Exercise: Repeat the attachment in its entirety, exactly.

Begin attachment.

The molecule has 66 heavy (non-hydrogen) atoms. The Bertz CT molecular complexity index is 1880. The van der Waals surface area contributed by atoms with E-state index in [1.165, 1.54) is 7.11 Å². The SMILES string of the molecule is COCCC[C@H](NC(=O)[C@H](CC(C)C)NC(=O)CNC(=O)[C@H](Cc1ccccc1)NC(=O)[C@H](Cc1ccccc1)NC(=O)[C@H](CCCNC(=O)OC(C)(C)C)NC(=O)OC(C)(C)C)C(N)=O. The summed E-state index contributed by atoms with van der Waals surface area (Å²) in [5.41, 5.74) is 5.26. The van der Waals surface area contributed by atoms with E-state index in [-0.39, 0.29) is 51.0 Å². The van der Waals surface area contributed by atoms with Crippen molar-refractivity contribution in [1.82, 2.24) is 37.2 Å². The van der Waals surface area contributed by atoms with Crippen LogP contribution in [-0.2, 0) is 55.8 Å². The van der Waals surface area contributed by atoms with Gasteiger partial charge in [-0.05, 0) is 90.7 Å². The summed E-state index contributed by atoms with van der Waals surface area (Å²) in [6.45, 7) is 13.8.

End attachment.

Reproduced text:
The molecule has 66 heavy (non-hydrogen) atoms. The Bertz CT molecular complexity index is 1880. The van der Waals surface area contributed by atoms with E-state index in [1.165, 1.54) is 7.11 Å². The SMILES string of the molecule is COCCC[C@H](NC(=O)[C@H](CC(C)C)NC(=O)CNC(=O)[C@H](Cc1ccccc1)NC(=O)[C@H](Cc1ccccc1)NC(=O)[C@H](CCCNC(=O)OC(C)(C)C)NC(=O)OC(C)(C)C)C(N)=O. The summed E-state index contributed by atoms with van der Waals surface area (Å²) in [5.41, 5.74) is 5.26. The van der Waals surface area contributed by atoms with E-state index in [-0.39, 0.29) is 51.0 Å². The van der Waals surface area contributed by atoms with Crippen molar-refractivity contribution in [1.82, 2.24) is 37.2 Å². The van der Waals surface area contributed by atoms with Crippen LogP contribution in [-0.2, 0) is 55.8 Å². The van der Waals surface area contributed by atoms with Gasteiger partial charge in [-0.05, 0) is 90.7 Å². The summed E-state index contributed by atoms with van der Waals surface area (Å²) in [6.45, 7) is 13.8.